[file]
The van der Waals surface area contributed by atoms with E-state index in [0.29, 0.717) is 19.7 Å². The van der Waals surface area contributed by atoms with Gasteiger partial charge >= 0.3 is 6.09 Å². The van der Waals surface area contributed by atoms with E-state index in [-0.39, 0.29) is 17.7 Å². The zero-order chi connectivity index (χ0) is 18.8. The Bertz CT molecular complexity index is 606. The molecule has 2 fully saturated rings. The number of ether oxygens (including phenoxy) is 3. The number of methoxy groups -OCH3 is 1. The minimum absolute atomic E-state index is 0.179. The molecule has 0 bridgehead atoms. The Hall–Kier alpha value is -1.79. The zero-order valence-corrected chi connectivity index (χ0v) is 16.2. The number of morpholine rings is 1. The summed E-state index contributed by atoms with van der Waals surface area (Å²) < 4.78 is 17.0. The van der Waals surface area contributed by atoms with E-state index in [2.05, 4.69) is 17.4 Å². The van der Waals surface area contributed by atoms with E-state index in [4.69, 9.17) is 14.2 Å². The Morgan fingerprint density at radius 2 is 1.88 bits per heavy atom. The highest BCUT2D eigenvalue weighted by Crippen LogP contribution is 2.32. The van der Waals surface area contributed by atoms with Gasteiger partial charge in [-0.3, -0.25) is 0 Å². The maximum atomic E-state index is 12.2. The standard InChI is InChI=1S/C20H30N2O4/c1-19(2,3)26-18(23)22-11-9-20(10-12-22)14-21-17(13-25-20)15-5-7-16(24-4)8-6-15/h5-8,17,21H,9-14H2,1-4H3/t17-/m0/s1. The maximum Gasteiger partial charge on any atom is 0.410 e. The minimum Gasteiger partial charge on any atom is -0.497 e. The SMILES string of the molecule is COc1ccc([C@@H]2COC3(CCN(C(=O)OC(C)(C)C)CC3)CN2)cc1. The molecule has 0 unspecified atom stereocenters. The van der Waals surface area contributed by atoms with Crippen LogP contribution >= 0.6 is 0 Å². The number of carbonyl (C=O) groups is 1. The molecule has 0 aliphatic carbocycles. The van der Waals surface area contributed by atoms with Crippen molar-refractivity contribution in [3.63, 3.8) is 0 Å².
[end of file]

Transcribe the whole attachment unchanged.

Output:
The van der Waals surface area contributed by atoms with E-state index in [0.29, 0.717) is 19.7 Å². The van der Waals surface area contributed by atoms with Gasteiger partial charge >= 0.3 is 6.09 Å². The van der Waals surface area contributed by atoms with E-state index in [-0.39, 0.29) is 17.7 Å². The zero-order chi connectivity index (χ0) is 18.8. The Bertz CT molecular complexity index is 606. The molecule has 2 fully saturated rings. The number of ether oxygens (including phenoxy) is 3. The number of methoxy groups -OCH3 is 1. The minimum absolute atomic E-state index is 0.179. The molecule has 0 bridgehead atoms. The Hall–Kier alpha value is -1.79. The zero-order valence-corrected chi connectivity index (χ0v) is 16.2. The number of morpholine rings is 1. The summed E-state index contributed by atoms with van der Waals surface area (Å²) < 4.78 is 17.0. The van der Waals surface area contributed by atoms with E-state index in [2.05, 4.69) is 17.4 Å². The van der Waals surface area contributed by atoms with E-state index in [4.69, 9.17) is 14.2 Å². The Morgan fingerprint density at radius 2 is 1.88 bits per heavy atom. The highest BCUT2D eigenvalue weighted by Crippen LogP contribution is 2.32. The van der Waals surface area contributed by atoms with Gasteiger partial charge in [-0.3, -0.25) is 0 Å². The maximum atomic E-state index is 12.2. The standard InChI is InChI=1S/C20H30N2O4/c1-19(2,3)26-18(23)22-11-9-20(10-12-22)14-21-17(13-25-20)15-5-7-16(24-4)8-6-15/h5-8,17,21H,9-14H2,1-4H3/t17-/m0/s1. The maximum Gasteiger partial charge on any atom is 0.410 e. The minimum Gasteiger partial charge on any atom is -0.497 e. The SMILES string of the molecule is COc1ccc([C@@H]2COC3(CCN(C(=O)OC(C)(C)C)CC3)CN2)cc1. The molecule has 0 unspecified atom stereocenters. The van der Waals surface area contributed by atoms with Crippen LogP contribution >= 0.6 is 0 Å². The number of carbonyl (C=O) groups is 1. The molecule has 0 aliphatic carbocycles. The van der Waals surface area contributed by atoms with Crippen molar-refractivity contribution in [3.63, 3.8) is 0 Å².